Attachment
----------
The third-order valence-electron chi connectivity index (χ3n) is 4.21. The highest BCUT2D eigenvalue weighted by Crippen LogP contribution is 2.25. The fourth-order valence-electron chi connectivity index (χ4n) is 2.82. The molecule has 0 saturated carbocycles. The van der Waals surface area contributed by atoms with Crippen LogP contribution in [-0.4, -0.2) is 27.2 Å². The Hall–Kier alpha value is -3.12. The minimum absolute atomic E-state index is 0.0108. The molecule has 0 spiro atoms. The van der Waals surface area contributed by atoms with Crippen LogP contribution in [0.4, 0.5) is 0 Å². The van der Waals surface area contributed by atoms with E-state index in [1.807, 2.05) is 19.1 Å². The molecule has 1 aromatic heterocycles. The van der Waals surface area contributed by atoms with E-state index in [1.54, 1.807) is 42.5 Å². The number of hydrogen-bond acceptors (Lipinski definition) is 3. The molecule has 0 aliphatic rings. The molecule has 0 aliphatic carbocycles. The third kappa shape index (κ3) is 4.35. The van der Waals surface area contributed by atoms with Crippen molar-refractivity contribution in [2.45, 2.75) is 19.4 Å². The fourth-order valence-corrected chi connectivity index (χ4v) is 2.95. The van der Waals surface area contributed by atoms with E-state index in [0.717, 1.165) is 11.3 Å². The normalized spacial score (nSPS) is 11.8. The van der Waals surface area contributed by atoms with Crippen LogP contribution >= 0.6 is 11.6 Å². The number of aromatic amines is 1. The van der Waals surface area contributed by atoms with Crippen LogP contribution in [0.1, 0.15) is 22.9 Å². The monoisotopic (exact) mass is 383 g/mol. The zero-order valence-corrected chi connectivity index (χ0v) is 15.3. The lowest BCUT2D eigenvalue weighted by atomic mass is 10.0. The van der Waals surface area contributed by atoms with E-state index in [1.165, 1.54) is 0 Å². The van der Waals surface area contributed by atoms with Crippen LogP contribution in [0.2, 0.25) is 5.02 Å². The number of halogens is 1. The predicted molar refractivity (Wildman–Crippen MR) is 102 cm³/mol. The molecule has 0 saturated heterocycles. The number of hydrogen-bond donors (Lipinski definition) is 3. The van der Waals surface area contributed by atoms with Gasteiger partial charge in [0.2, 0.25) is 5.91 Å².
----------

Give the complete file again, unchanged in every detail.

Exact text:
The third-order valence-electron chi connectivity index (χ3n) is 4.21. The highest BCUT2D eigenvalue weighted by Crippen LogP contribution is 2.25. The fourth-order valence-electron chi connectivity index (χ4n) is 2.82. The molecule has 0 saturated carbocycles. The van der Waals surface area contributed by atoms with Crippen LogP contribution in [-0.4, -0.2) is 27.2 Å². The Hall–Kier alpha value is -3.12. The minimum absolute atomic E-state index is 0.0108. The molecule has 0 spiro atoms. The van der Waals surface area contributed by atoms with Crippen LogP contribution in [0.4, 0.5) is 0 Å². The van der Waals surface area contributed by atoms with E-state index in [1.807, 2.05) is 19.1 Å². The molecule has 1 aromatic heterocycles. The van der Waals surface area contributed by atoms with E-state index in [1.54, 1.807) is 42.5 Å². The number of hydrogen-bond acceptors (Lipinski definition) is 3. The molecule has 0 aliphatic rings. The molecule has 0 aliphatic carbocycles. The third kappa shape index (κ3) is 4.35. The van der Waals surface area contributed by atoms with Crippen molar-refractivity contribution in [2.45, 2.75) is 19.4 Å². The fourth-order valence-corrected chi connectivity index (χ4v) is 2.95. The van der Waals surface area contributed by atoms with E-state index in [0.717, 1.165) is 11.3 Å². The normalized spacial score (nSPS) is 11.8. The van der Waals surface area contributed by atoms with Crippen LogP contribution >= 0.6 is 11.6 Å². The number of aromatic amines is 1. The van der Waals surface area contributed by atoms with Crippen LogP contribution in [0.1, 0.15) is 22.9 Å². The monoisotopic (exact) mass is 383 g/mol. The zero-order valence-corrected chi connectivity index (χ0v) is 15.3. The lowest BCUT2D eigenvalue weighted by atomic mass is 10.0. The van der Waals surface area contributed by atoms with E-state index in [1.165, 1.54) is 0 Å². The van der Waals surface area contributed by atoms with Crippen LogP contribution in [0.2, 0.25) is 5.02 Å². The number of halogens is 1. The predicted molar refractivity (Wildman–Crippen MR) is 102 cm³/mol. The molecule has 0 saturated heterocycles. The number of hydrogen-bond donors (Lipinski definition) is 3. The van der Waals surface area contributed by atoms with Gasteiger partial charge in [0.2, 0.25) is 5.91 Å².